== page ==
Compare and contrast the respective views of ambition as presented in Shakespeare and Milton Custom Essay

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Compare and contrast the respective views of ambition as presented in Shakespeare and Milton. Is ambition good or evil? Are there distinct kinds of ambition? If so, what are they? Is it always wrong to be ambitious?

1. The thesis must be argumentative. It must be specific.

a. NOT ARGUMENTATIVE: In “Young Goodman Brown,” Brown leaves his
Faith, which signifies his religious faith, and goes into the forest to commune with the devil. He comes back a changed man.
b. NOT SPECIFIC: In “Young Goodman Brown,” Brown
encounters a number of difficulties, through which Nathaniel Hawthorne shows his theology and how this theology affects Puritans such as Brown and Faith.
c. ARGUMENTATIVE AND SPECIFIC: In “Young Goodman Brown,” Brown
encounters a number of difficulties, through which Nathaniel Hawthorne shows that Brown, a symbol of Puritans during the Salem Witch Trials, is not good at all, but self-serving and hypocritical.

2. The introductory paragraph must logically lead up to thesis.

a. THIS PARAGRAPH BEGINS TOO FAR FROM THESIS. THESIS LACKS
SPECIFICITY: Theology can be a difficult thing. There have been lots of disagreements in theology since Jesus Christ. Baptism, the Eucharist, salvation and the Trinity are but a few examples. There were lots of disagreements in Hawthorne’s time, too. In “Young Goodman Brown,” Nathaniel Hawthorne shows us some of these disagreements. He also shows us his position on evil and good.

b. THIS PARAGRAPH IS MORE EFFECTIVE: The poem “The True-Blue
American” by Delmore Schwartz is not as simple and direct as its title suggests. In fact, the title is extremely ironic. At first, the poem seems patriotic, but the flag-waving strengthens the speaker’s criticism. The poem may seem to support and celebrate America, but it is a bitter critique of negative aspects of American culture.

3. Each paragraph should have a topic sentence (usually at the beginning of the sentence)
and each topic sentence should support your thesis.

a. Your paper should NOT be organized according to the plot of the story, play
or poem but according to the logic of your thesis.
b. Your paper should have ONE idea per paragraph. Each idea should support
your thesis.

4. Each paragraph should be unified, coherent and developed. It is helpful to think of paragraphs as having the following general flow:

a. Topic sentence
b. Proof of topic sentence, which could be:
-elements of story (plot, structure, setting, situation, characterization)
-figurative language (symbols and metaphors)
-narrative statements and dialogue
c. Explanation of how the proof supports your topic sentence.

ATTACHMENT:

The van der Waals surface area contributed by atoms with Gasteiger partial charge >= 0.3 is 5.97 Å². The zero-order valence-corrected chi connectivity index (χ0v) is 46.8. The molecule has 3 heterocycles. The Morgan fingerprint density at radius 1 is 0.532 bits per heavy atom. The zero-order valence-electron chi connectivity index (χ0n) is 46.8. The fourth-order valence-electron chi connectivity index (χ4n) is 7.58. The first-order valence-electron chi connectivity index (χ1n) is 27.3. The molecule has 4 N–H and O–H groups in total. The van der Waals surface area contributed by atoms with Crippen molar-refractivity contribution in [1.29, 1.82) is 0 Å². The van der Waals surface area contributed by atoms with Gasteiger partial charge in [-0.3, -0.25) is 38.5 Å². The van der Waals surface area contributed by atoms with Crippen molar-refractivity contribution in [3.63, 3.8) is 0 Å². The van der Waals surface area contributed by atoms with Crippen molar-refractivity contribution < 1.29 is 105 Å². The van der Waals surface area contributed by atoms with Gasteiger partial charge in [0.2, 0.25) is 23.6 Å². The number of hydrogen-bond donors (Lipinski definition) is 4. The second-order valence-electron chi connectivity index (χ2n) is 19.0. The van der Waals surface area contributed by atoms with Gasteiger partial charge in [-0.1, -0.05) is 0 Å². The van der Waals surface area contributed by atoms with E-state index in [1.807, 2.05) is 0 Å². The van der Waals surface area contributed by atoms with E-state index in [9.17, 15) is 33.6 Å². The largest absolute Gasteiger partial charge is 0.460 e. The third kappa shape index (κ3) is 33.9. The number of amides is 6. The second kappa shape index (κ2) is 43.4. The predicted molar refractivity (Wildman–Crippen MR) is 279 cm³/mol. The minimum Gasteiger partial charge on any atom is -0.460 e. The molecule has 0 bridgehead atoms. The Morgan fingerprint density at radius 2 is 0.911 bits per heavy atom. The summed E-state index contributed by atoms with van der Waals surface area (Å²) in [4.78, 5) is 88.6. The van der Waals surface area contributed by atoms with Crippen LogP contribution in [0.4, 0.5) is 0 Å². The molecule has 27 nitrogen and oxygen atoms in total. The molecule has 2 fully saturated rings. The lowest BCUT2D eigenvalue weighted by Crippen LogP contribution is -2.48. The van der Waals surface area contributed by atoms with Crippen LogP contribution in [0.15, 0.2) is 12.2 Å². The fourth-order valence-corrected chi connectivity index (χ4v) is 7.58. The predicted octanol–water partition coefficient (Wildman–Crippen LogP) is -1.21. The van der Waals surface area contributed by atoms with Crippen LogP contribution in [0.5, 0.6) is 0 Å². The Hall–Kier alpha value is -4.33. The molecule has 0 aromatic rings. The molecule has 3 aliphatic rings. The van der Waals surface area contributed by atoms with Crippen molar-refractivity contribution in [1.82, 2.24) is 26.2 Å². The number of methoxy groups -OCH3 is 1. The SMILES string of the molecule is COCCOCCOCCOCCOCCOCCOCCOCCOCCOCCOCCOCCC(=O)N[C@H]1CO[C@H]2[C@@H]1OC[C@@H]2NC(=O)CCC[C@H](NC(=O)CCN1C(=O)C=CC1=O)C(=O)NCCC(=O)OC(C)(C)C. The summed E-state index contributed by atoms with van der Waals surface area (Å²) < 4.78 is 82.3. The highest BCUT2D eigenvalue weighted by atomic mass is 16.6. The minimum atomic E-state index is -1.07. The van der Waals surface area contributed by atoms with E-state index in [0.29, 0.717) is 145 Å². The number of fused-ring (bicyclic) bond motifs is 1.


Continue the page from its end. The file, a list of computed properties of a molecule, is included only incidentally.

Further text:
5. Regarding proof (point b above), you must ALWAYS introduce the proof,
explaining the relevance or the situation or context in which it appears.

6. All sources must be ACADEMIC OR PROFESSIONAL. Wikipedia is neither academic nor professional. Therefore, it does not count as a source. Do not quote it or list it in your Works Cited. Some good resources of peer-reviewed articles:

7. Some stylistic remarks:

a. Please put all commas and periods “inside quotes.”
b. Short stories and poems should be placed in quotation marks: “A Rose for
Emily.” Plays and novels should be underlined or italicized: Hamlet. See MLA for rules concerning works of criticism.
c. When quoting authors and critics, first refer to them using their full name
(i.e., Nathaniel Hawthorne). At each subsequent reference, use last name only (i.e., Hawthorne).
d. You cannot “see” a story. Authors do not “talk.” You read stories and
authors write. Authors also state, argue, suggest, question, speculate, quibble, among numerous other things.
e. Do not refer to “the reader,” or use phrases such as “when reading this story.”
Also, avoid referring to “you.”

i. DO NOT WRITE: When reading this story, the reader sees that
Hawthorne talks about how bad Goodman Brown is.
ii. BUT: In the story, Hawthorne shows how bad Goodman Brown is.

f. Please do not write about your feelings
g. Avoid “I” whenever possible (and it almost always is possible to avoid).
h. Avoid clich?s like the plague.

8. Other remarks:

a. If you have not read key passages at least twice, and, more likely, three or four
times, it is VERY DIFFICULT for you to do well on this paper.
b. If you rely on plot alone for your proof, it is also VERY DIFFICULT for you to
do well on this paper.
c. Always read with a pencil or pen, marking key passages, symbols, and other
literary devices as you read.
d. Some people believe that a story means whatever a reader thinks it means. This
is false. Stories can be ambiguous, which means they can sometimes have two or three equally plausible meanings, but rarely do they have more than this.
e. Use MLA citation correctly. There is no reason that you cannot look items up
in the MLA Style Guide, available in every library in America.

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